High concentrations of oxygen are administered with increased airway pressure to most preterm neonates with respiratory distress syndrome (RDS). Among 20% to 30% of survivors a form of chronic lung disease, bronchopulmonary dysplasia (BPD), develops. Its pathogenesis may include tissue damage caused by the superoxide anion (O2-) and other free oxygen radicals. Animal experiments and other data suggested a rationale for superoxide dismutase (SOD) administration in an effort to prevent or ameliorate BPD. Our preliminary studies in 19 prematures with RDS demonstrated its safety in human newborns and permitted measurement of its plasma levels. No adverse clinical findings occurred, and laboratory parameters were unchanged. Subcutaneous administration (0.25 mg/kg) of bovine SOD led to detectable levels at 1 1/2 h (mean 0.22 μg/ml), with a slight rise to a higher peak at 2 1/2-4 h and a plateau over the remainder of the 12-h interval. Following doses 2-5, peak levels of 0.64 μg/ml occurred at 4-8 h. With this background, a prospective double-blind controlled study of 45 neonates (mean gestational age, 29 weeks; birth weight, 1,100 g) showed a statistically significant reduction in prevalence of clinical and X-ray signs of BPD with fewer days of continuous positive airway pressure required. The safety and pharmacokinetics of bovine SOD were confirmed.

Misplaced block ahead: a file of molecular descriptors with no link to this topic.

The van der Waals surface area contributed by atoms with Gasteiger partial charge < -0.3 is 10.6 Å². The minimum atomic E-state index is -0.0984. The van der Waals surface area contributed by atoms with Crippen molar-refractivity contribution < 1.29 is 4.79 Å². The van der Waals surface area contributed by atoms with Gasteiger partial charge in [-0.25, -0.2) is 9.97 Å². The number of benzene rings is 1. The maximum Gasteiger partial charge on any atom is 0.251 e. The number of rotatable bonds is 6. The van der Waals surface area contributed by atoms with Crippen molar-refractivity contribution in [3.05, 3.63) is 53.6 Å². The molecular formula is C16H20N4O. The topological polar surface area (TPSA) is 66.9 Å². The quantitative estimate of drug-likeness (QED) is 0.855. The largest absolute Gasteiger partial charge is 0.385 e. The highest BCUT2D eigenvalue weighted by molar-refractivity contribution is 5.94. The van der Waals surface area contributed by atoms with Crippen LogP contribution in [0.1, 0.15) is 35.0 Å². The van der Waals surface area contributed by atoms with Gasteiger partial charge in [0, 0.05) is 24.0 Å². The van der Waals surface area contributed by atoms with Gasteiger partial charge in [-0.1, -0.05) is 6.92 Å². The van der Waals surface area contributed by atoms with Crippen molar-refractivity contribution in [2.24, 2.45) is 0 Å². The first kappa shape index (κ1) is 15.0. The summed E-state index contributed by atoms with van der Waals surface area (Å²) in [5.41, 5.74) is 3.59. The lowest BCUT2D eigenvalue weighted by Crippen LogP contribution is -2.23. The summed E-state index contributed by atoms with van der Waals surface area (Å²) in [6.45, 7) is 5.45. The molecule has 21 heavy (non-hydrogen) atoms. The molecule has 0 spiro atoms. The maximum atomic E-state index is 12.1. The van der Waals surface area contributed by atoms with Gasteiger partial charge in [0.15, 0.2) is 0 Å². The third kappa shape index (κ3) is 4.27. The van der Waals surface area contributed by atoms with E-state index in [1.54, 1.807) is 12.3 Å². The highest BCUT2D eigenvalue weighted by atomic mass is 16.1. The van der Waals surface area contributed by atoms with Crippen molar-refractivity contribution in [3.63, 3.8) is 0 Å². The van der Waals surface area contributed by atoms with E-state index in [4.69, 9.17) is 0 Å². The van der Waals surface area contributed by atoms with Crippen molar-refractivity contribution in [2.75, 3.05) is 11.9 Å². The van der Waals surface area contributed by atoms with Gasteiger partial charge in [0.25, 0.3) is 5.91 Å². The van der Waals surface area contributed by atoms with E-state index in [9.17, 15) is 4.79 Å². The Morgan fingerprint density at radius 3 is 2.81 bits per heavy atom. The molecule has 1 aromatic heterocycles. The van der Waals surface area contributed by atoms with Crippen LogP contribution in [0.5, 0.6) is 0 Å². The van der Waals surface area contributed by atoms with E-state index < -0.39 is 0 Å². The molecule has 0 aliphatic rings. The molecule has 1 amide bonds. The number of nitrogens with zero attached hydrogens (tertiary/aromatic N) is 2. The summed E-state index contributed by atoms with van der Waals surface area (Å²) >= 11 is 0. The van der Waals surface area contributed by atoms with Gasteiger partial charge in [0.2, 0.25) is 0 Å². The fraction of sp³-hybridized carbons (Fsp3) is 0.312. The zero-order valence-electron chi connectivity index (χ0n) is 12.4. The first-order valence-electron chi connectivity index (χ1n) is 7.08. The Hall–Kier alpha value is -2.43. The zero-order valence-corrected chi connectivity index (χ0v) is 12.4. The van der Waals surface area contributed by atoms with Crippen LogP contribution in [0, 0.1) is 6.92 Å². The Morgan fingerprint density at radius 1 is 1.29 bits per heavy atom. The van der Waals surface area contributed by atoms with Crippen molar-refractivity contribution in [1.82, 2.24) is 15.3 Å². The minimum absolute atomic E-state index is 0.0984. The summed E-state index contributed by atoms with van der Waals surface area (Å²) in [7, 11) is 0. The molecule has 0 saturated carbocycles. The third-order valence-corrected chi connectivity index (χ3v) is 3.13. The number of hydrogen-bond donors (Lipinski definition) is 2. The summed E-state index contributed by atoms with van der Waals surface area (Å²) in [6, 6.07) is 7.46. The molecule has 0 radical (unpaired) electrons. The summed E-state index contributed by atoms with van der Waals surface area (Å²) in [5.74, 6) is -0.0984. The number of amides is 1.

All Science Journal Classification (ASJC) codes
- Bronchopulmonary dysplasia
- Chest X ray
- Superoxide dismutase